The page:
Monday, April 29, 2013

“Superman” at 75

            On April 18, 1938, Action Comics #1 went on sale, and we should all know a little about the cover character by now.

            I grew up in the 1960s, the time of George Reeves syndication and Filmation TV cartoons and Curt Swan’s heyday.


            Superman was my hero, and rode the top of all my friends’ estimation too.  There were other heroes -- Daredevil, Batman, Spider-Man, and all the other four-color guys (I always liked Herbie the Fat Fury too) -- but Superman was the guy.



            As a fictional character whose adventures were written for him and thus predetermined, he always made choices that ended well in the end.  He had strength when the solution was a super-punch; he had a super-brain when strategy was necessary.

            I really enjoyed stories where he outwitted Luthor or Brainiac and didn’t just beat them up.

            So, Superman’s appeal to an American kid?  He did what was right.  He knew what to do.  Girls liked him, but he was also able to keep them at arm’s distance.  He had cool friends.  And nobody ever picked on him.

            Now, Clark Kent was another story -- he was often picked on by Lois or other characters.  But that didn’t really get under our skin because we knew The Secret -- He wasn’t just that mild-mannered reporter for a great metropolitan newspaper.  He was also the impenetrable, unstoppable Superman!



            He did what was right, and he treated everybody fairly.  He helped kids and didn’t look down on them.  He had a smart dog who always obeyed.


            As a white-bread kid (Wonder not Rainbo at our house) who grew up believing in rules and that right deeds were rewarded, Superman was for me!

            Nowadays, I look around at see a society that most of the time makes up its own rules, and most of the time can’t agree that a given deed was a right one.  My childhood memories of Superman, on the one hand, make me yearn for a simpler idea of life where right and wrong were so easily determined, and when the bad guy lost out (often by the unforeseen results of his own misdoings).  One the other hand, I take resolve from the idea that most of the time I (or anybody) CAN do something positive, in most circumstances.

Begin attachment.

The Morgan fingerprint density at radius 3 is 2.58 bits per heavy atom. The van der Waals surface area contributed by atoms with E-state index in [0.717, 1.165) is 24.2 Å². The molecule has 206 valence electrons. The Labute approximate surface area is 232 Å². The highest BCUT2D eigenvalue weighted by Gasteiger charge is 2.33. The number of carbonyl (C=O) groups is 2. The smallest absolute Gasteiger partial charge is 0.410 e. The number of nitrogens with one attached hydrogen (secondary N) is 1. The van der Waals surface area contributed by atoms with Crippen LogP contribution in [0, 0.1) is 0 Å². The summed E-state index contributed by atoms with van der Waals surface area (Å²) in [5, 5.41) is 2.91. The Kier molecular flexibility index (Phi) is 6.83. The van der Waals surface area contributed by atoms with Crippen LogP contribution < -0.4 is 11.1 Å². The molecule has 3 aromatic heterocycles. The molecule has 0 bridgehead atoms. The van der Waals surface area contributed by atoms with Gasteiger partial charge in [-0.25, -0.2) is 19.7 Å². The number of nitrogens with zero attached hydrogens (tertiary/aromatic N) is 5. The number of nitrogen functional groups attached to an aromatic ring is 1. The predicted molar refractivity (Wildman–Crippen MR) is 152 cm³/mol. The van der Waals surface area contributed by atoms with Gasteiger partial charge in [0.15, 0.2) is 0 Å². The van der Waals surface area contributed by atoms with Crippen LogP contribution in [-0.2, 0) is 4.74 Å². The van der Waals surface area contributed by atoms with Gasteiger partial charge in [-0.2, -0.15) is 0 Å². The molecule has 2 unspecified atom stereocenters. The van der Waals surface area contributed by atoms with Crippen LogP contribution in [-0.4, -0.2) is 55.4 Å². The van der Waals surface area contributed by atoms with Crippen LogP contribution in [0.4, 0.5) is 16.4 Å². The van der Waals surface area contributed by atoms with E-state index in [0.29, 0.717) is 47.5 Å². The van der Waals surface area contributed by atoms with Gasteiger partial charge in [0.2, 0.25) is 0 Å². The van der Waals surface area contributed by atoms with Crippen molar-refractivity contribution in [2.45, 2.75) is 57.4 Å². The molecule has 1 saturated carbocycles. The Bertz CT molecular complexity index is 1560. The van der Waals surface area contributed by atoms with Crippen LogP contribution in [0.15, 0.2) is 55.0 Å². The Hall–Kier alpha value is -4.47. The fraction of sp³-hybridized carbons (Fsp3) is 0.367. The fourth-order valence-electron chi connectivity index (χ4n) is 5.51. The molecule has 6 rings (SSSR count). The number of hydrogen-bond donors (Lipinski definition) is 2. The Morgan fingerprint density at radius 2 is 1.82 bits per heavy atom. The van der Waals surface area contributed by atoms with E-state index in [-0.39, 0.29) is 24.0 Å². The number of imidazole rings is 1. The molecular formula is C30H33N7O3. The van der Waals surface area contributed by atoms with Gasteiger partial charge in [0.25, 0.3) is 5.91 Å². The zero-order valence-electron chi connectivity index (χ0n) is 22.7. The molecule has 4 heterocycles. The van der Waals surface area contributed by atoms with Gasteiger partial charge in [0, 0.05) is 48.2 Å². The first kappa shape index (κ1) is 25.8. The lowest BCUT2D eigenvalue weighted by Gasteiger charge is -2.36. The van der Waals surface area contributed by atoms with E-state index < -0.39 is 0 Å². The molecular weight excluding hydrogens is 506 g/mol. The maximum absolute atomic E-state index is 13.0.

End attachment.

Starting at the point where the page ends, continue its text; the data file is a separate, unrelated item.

As Elliott S! Maggin put it, “There is a right and a wrong in the universe, and most of the time that distinction is not hard to make.”  Unlike Superman’s fictional adventures, the reality we face can be messy and hard to figure out.


            But MOST OF THE TIME it is NOT THAT HARD to make a decision that will help somebody. 

  • Let somebody onto the highway in front of me when they are running out of merge lane? not a problem
  • Open the door for somebody (man or woman)?  I will do that
  • Unload the dishwasher? I live here, don’t I?
  • Tell somebody they dropped some of their change? It’s when I hope they would do for me


            And that’s the key, most of the time.  And here we get into the reality that Superman is a shadow of…

            Plenty of my friends don’t believe in my lord Jesus, and many do.  But most wouldn’t argue with that guidance for living, the (second) most important rule:  Treat other people right.  Help them.  Most of the time, that is not hard to figure out!

            As Glen Weldon says on a new book about Superman:  "Superman changes as our culture changes. The only thing about him, in fact, that has remained untouched, inviolate, since Action Comics #1 hit the stands in April 1938, is his motivation. That motivation is at once the simplest of them all and the hardest to unpack: He is a hero. Specifically:

  1. He puts the needs of others over those of himself.

  2. He never gives up."


            Happy “Birthday,” Superman, you’re my second favorite hero!  Even if current reworkings or “re-imaginings” change you from my childhood memories, those memories are still around.  And those comics still exist, too! (Even if I can’t afford some of them.)

            In case you wanted to know … the reason the title of this post is “Superman” at 75 and not “Superman at 75” is simple -- because the icon may age, but not our hero!
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© by Mark Alfred